- From NRICH,

find all real solutions to

- $ \left(2-x^2\right)^{x^2-3 \sqrt{2} x+4}=1\, $

Extension: What if x is permitted to be a complex number?

- MathHelp replies,

### First tryEdit

*a*^{b}=1 when *a*=1 or *b*=0 (and *a* is nonzero), so the first try at a solution is to solve

- $ x^2-3 \sqrt{2} x+4=0\, $

and

- $ 2-x^2=1\, $

and take the union of the results.
The first equation gives us $ \sqrt{2} $ and $ \sqrt{8} $. The second equation gives us 1 and −1. But then we need to throw out $ \sqrt{2} $ because that solution gives us 0^{0}, which is undefined. So the results of the first try are:

- $ <math>\sqrt{8}, \ 1, \ \mbox{and} \ 1. \, $

### Second tryEdit

Noting that (-1)^{2}=1 and that $ e^{2 i \pi k}=1\, $ for all integers, *k*, there are certainly other solutions to *a*^{b}=1. For all I know at this point, there may be real solutions in x to the pair of equations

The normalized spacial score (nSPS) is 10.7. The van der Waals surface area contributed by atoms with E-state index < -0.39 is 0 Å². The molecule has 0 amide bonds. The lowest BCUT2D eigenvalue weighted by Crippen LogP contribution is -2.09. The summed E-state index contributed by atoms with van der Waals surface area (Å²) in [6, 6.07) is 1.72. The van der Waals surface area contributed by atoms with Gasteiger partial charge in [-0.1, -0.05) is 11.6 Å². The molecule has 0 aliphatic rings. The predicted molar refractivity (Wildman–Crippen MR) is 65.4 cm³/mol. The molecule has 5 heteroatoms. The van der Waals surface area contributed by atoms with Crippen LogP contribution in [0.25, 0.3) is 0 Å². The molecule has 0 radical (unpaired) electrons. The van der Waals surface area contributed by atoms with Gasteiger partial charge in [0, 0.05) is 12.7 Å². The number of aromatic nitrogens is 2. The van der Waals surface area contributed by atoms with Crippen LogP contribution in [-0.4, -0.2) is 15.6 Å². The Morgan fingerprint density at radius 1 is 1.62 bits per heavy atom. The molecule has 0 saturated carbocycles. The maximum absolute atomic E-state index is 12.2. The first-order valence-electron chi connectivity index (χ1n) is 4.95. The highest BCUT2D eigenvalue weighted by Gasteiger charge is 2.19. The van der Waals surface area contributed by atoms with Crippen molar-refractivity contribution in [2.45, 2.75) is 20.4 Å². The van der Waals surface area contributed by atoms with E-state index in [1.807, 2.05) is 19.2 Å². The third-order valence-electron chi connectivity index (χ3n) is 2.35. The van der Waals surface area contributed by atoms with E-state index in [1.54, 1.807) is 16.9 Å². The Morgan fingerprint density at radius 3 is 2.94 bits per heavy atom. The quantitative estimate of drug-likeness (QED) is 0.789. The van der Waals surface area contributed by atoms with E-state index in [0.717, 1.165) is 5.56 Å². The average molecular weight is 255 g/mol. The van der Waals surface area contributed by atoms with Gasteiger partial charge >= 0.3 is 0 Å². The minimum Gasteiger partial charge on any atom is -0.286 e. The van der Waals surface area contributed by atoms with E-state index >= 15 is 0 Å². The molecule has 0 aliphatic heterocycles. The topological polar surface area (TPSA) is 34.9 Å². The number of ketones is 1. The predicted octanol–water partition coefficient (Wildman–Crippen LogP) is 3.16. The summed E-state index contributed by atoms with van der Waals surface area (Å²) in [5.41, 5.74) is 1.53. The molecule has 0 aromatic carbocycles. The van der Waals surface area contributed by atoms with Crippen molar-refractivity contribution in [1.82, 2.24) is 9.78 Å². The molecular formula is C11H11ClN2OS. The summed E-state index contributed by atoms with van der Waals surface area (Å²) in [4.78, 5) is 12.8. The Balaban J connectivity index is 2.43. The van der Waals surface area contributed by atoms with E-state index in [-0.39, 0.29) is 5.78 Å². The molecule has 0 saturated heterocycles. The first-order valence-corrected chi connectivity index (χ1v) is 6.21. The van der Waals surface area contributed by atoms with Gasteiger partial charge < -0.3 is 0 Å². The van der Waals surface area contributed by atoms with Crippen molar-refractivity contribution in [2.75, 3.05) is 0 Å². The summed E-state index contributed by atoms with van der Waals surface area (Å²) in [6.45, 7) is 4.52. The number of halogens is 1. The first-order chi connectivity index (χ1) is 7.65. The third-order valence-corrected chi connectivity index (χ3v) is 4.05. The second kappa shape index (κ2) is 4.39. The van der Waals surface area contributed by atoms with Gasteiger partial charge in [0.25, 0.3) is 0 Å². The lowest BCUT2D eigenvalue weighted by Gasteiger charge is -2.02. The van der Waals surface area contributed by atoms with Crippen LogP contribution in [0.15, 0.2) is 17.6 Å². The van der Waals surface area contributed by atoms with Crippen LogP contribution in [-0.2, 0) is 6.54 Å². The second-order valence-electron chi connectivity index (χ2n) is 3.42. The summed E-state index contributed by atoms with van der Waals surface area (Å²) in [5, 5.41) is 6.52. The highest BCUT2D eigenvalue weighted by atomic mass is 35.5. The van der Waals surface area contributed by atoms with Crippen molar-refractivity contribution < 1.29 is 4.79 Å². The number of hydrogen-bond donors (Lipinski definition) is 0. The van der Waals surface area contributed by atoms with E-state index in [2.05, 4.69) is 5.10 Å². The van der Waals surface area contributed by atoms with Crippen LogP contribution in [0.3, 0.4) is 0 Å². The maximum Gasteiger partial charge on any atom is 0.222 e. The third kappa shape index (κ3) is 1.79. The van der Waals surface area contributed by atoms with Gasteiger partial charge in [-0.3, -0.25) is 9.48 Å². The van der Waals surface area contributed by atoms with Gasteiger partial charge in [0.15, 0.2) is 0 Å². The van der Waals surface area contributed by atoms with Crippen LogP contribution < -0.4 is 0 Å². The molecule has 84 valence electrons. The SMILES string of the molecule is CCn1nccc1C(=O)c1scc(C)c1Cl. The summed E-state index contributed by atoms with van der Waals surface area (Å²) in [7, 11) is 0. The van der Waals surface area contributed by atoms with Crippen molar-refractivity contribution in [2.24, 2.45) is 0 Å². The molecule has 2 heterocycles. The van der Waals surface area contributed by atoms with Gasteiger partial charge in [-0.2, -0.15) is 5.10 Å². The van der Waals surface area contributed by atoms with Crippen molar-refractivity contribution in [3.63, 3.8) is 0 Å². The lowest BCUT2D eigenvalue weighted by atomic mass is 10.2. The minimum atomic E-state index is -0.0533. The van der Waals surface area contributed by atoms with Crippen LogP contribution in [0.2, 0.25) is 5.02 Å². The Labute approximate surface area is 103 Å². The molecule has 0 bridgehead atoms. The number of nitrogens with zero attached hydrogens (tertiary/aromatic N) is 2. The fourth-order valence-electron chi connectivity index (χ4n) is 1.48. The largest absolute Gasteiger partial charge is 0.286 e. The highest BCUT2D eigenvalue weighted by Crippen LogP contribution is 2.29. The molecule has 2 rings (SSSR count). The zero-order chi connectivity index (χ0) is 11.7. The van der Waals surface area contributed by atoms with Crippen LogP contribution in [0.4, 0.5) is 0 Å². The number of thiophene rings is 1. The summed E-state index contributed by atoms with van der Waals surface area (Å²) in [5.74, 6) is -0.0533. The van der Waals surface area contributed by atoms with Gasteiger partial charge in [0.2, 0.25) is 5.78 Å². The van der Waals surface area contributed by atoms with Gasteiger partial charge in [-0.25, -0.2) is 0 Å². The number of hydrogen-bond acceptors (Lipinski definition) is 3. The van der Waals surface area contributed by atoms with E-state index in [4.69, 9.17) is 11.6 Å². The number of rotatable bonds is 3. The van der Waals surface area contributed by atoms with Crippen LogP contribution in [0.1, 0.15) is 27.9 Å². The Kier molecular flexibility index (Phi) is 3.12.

- $ x^2-3 \sqrt{2} x+4=a\, $

and

- $ 2-x^2=b,\, $

where *a* and *b* are complex solutions to *a ^{b}*=1.

So I would like to start by characterizing solutions to *a ^{b}*=1. First, the equation is solved whenever

*a*=1, regardless of

*b*. If

*a*is not equal to 1, then,

*a*= e^{b}^{b ln(a)}= $ \mathrm{e}^{b \ln{a} - 2 i \pi k}=1\, $

and so the complete solution to *a ^{b}*=1 is

- $ a=1,\, $
- $ a \ne 0, \ a \ne 1, \ b = \frac{2 i \pi k}{\ln(a)}\, $

The second solution can also be expressed as

- $ a = e^{\frac{2 i \pi k}{b} }\, $

^{[improvement needed: You can help]}